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Illustration: Rebecca Zisser/Axios

Artificial intelligence is a much-discussed buzzword in boardrooms around the world, but a lot of companies are still keeping it at arm's length, fearful that it's too complex and won't pay off fast enough, according to McKinsey Global Institute, a think tank.

Why it matters: In a study released today, McKinsey ferrets out 400 practical current use cases for AI that it says could be worth $3.5 trillion a year in savings and sales.

The background: The backdrop to the MGI study is the workhorse of the industrial age: the steam engine. Businesses in the 1700s, using animals, wind and water for power, did not immediately switch to steam, despite its obvious superiority. The transformation took more than a century, says Carl Frey, director of the Technology and Employment program at Oxford University.

Similarly, McKinsey's Michael Chui, the study's main author, tells Axios that the adoption of AI in the 21st century economy could take a long time. But he cites a lot of non-exotic ways that businesses can lucratively incorporate AI now. Examples are:

  • Forecasting airport congestion and bad weather to reduce costly flight cancellations for airlines.
  • Optimizing cargo routes to reduce fuel costs for product delivery.
  • Better understanding customers to offer more services and increase sales.

But, but, but: If history is a teacher, it is still not clear that companies — even presented with the McKinsey map — will respond quickly. This is because even basic AI can't simply be plugged in and used. A company must have already established a digitized eco-system into which the AI will be integrated, Chui said.

  • A warning about how long adoption may take: the authors themselves note that neural networks — the AI technique at the heart of the report — have been studied "since the 1940s," about three quarters of a century.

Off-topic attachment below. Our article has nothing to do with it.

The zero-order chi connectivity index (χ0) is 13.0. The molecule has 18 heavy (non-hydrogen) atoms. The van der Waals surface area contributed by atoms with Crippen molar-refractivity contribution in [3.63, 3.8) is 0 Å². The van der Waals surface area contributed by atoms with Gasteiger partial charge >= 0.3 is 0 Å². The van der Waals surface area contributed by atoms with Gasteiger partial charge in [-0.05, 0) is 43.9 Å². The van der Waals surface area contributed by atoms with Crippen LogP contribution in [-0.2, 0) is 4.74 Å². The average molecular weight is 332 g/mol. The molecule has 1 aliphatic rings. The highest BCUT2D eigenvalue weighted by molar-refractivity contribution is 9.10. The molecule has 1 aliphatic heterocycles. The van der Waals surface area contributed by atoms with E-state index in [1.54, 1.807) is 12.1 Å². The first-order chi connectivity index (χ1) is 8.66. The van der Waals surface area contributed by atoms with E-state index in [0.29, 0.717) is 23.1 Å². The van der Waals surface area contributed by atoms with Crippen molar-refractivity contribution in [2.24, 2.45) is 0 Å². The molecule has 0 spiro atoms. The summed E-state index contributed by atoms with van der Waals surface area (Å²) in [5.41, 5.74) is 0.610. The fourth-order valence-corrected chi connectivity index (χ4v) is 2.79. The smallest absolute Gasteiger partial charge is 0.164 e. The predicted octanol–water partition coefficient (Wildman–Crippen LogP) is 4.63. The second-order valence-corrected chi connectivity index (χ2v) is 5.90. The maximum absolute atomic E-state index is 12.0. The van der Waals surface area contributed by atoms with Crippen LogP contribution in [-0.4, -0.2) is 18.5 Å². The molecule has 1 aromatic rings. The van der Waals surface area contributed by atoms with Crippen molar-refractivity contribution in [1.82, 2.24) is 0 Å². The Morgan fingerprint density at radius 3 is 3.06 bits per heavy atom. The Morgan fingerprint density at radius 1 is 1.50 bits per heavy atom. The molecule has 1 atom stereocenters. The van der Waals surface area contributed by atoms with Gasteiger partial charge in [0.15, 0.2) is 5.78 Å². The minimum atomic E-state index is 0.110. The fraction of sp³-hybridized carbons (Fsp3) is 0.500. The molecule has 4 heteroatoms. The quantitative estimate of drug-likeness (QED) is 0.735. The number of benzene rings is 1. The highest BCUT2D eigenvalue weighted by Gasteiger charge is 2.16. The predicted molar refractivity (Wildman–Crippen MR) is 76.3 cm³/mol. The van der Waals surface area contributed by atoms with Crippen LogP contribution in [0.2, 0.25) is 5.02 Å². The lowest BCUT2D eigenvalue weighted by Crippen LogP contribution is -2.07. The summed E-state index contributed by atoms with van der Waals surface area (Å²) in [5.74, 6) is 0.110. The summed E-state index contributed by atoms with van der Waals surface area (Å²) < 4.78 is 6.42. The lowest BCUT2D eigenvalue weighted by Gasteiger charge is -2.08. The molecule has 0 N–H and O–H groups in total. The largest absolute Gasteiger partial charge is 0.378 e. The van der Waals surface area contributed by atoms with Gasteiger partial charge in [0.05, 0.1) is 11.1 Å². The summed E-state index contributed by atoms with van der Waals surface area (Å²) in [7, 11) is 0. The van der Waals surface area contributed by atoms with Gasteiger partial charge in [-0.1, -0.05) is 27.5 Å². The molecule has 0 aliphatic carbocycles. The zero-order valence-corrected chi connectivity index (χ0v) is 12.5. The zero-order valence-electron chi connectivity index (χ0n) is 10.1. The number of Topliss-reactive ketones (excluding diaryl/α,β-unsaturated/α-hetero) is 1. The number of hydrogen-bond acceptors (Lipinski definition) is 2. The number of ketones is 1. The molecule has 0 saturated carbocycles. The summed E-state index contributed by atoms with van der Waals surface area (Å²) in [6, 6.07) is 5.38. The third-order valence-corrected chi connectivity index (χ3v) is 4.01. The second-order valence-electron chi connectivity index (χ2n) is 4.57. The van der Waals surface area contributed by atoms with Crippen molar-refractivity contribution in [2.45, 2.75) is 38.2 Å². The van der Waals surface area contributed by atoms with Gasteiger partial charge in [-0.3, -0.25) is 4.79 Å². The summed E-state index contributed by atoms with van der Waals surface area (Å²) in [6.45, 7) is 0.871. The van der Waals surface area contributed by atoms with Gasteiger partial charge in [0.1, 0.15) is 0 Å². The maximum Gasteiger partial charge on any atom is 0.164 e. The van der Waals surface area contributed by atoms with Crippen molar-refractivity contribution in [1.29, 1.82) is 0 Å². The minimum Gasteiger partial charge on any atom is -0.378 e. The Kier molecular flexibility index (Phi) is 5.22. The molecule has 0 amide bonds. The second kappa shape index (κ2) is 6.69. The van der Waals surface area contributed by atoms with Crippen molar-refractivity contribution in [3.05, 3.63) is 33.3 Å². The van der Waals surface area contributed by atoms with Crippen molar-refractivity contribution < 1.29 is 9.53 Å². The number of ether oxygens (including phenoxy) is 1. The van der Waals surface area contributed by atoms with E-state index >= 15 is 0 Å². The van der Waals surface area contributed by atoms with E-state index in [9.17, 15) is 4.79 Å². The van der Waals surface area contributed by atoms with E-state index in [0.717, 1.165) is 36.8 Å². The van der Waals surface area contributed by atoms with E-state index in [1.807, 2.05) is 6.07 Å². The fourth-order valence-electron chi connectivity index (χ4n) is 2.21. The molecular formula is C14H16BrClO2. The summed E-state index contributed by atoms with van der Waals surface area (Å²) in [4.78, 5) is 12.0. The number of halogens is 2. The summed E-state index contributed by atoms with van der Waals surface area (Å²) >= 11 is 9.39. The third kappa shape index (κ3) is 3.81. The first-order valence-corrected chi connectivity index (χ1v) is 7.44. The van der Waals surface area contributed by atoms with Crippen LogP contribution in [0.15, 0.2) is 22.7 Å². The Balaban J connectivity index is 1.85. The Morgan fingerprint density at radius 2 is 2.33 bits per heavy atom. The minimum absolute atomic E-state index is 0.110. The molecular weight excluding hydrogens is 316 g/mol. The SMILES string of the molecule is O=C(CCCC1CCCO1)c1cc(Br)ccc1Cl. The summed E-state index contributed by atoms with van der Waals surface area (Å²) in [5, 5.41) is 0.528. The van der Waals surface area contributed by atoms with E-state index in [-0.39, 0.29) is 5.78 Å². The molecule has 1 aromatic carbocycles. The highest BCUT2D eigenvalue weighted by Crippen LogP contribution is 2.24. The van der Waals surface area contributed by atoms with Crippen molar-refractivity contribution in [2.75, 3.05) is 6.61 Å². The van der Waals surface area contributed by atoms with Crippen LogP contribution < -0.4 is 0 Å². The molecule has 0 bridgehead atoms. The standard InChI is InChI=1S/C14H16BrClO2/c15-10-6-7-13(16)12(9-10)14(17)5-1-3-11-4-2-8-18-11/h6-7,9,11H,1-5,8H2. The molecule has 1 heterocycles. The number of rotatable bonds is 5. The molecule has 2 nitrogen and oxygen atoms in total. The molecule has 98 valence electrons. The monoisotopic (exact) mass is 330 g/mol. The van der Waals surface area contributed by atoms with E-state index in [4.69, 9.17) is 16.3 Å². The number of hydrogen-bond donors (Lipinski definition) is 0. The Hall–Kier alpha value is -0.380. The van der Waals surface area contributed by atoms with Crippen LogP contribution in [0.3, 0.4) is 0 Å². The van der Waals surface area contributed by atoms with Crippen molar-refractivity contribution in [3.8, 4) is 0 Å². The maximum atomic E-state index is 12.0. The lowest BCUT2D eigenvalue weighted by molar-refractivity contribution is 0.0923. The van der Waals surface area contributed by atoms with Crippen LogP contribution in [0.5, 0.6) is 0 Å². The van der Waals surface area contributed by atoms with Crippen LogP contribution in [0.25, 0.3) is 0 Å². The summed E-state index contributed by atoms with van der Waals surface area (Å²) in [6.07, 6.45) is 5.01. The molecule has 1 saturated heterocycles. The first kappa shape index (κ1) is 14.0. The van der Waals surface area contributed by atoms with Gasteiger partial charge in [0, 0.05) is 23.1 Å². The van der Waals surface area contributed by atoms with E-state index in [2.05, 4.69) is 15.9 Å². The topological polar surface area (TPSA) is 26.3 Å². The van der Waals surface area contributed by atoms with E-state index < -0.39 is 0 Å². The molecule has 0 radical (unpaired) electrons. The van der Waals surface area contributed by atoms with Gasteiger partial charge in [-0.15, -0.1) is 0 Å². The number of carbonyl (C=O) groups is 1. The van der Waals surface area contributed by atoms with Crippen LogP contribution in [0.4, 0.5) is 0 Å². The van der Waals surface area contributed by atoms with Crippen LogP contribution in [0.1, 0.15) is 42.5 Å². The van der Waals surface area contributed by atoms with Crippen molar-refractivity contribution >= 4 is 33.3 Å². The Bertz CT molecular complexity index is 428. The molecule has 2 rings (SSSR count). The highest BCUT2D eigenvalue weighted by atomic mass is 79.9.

Go deeper

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Jerusalem crisis: Hamas fires rockets, Israel begins military campaign

Palestinian protesters and an Israeli police officer near the Damascus Gate. Photo: Amir Levy/Getty Images

Days of tensions in Jerusalem escalated into an exchange of fire on Monday, as Hamas fired dozens of rockets toward Israel and the Israeli military responded with strikes of its own and said it was preparing for a military operation that could last several days.

Why it matters: This is the first time Hamas has fired rockets at Jerusalem since 2014, and the most serious escalation between the Israelis and Palestinians in many months. It comes during the most sensitive days on the calendar — the last days of Ramadan and the Jerusalem Day commemoration on Monday — and amid political crises in both countries.

Colonial Pipeline aims to be "substantially" back online by end of week

Photo: Luke Sharrett/Bloomberg via Getty Images

The FBI confirmed in a statement Monday that a professional cybercriminal group called DarkSide was responsible for a ransomware attack on the Colonial Pipeline network, which provides roughly 45% of the fuel used on the East Coast.

The latest: President Biden said at a press briefing that there is no evidence so far to indicate that Russia was involved in the attack, although he plans to meet with Russian President Vladimir Putin soon. Officials previously said no countries are being blamed for the attack.

Updated 2 hours ago - Politics & Policy

Coronavirus dashboard

Illustration: Annelise Capossela/Axios